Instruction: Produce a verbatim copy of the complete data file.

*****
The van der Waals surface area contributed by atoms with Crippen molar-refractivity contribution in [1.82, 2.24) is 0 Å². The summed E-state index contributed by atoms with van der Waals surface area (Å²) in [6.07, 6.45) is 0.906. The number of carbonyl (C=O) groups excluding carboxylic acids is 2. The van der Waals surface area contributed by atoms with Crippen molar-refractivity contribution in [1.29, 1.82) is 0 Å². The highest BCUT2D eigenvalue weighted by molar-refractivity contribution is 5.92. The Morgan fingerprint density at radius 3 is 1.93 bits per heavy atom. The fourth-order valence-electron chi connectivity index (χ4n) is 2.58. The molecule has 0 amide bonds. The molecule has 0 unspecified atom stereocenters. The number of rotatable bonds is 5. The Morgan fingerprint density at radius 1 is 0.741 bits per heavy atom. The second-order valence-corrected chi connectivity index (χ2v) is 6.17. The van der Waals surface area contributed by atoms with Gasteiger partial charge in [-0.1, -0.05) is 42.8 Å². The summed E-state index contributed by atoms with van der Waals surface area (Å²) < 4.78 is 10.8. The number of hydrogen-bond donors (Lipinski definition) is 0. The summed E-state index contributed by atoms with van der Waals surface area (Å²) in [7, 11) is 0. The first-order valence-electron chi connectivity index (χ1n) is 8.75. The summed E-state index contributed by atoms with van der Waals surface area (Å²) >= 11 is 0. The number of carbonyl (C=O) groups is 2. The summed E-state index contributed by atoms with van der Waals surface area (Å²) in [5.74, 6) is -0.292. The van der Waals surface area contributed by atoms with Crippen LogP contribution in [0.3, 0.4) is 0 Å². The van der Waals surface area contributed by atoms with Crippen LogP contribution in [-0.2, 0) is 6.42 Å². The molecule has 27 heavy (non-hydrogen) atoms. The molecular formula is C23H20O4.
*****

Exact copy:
The van der Waals surface area contributed by atoms with Crippen molar-refractivity contribution in [1.82, 2.24) is 0 Å². The summed E-state index contributed by atoms with van der Waals surface area (Å²) in [6.07, 6.45) is 0.906. The number of carbonyl (C=O) groups excluding carboxylic acids is 2. The van der Waals surface area contributed by atoms with Crippen molar-refractivity contribution in [1.29, 1.82) is 0 Å². The highest BCUT2D eigenvalue weighted by molar-refractivity contribution is 5.92. The Morgan fingerprint density at radius 3 is 1.93 bits per heavy atom. The fourth-order valence-electron chi connectivity index (χ4n) is 2.58. The molecule has 0 amide bonds. The molecule has 0 unspecified atom stereocenters. The number of rotatable bonds is 5. The Morgan fingerprint density at radius 1 is 0.741 bits per heavy atom. The second-order valence-corrected chi connectivity index (χ2v) is 6.17. The van der Waals surface area contributed by atoms with Gasteiger partial charge in [-0.1, -0.05) is 42.8 Å². The summed E-state index contributed by atoms with van der Waals surface area (Å²) < 4.78 is 10.8. The number of hydrogen-bond donors (Lipinski definition) is 0. The summed E-state index contributed by atoms with van der Waals surface area (Å²) in [7, 11) is 0. The first-order valence-electron chi connectivity index (χ1n) is 8.75. The summed E-state index contributed by atoms with van der Waals surface area (Å²) >= 11 is 0. The number of carbonyl (C=O) groups is 2. The summed E-state index contributed by atoms with van der Waals surface area (Å²) in [5.74, 6) is -0.292. The van der Waals surface area contributed by atoms with Crippen LogP contribution in [0.3, 0.4) is 0 Å². The van der Waals surface area contributed by atoms with Crippen LogP contribution in [-0.2, 0) is 6.42 Å². The molecule has 27 heavy (non-hydrogen) atoms. The molecular formula is C23H20O4.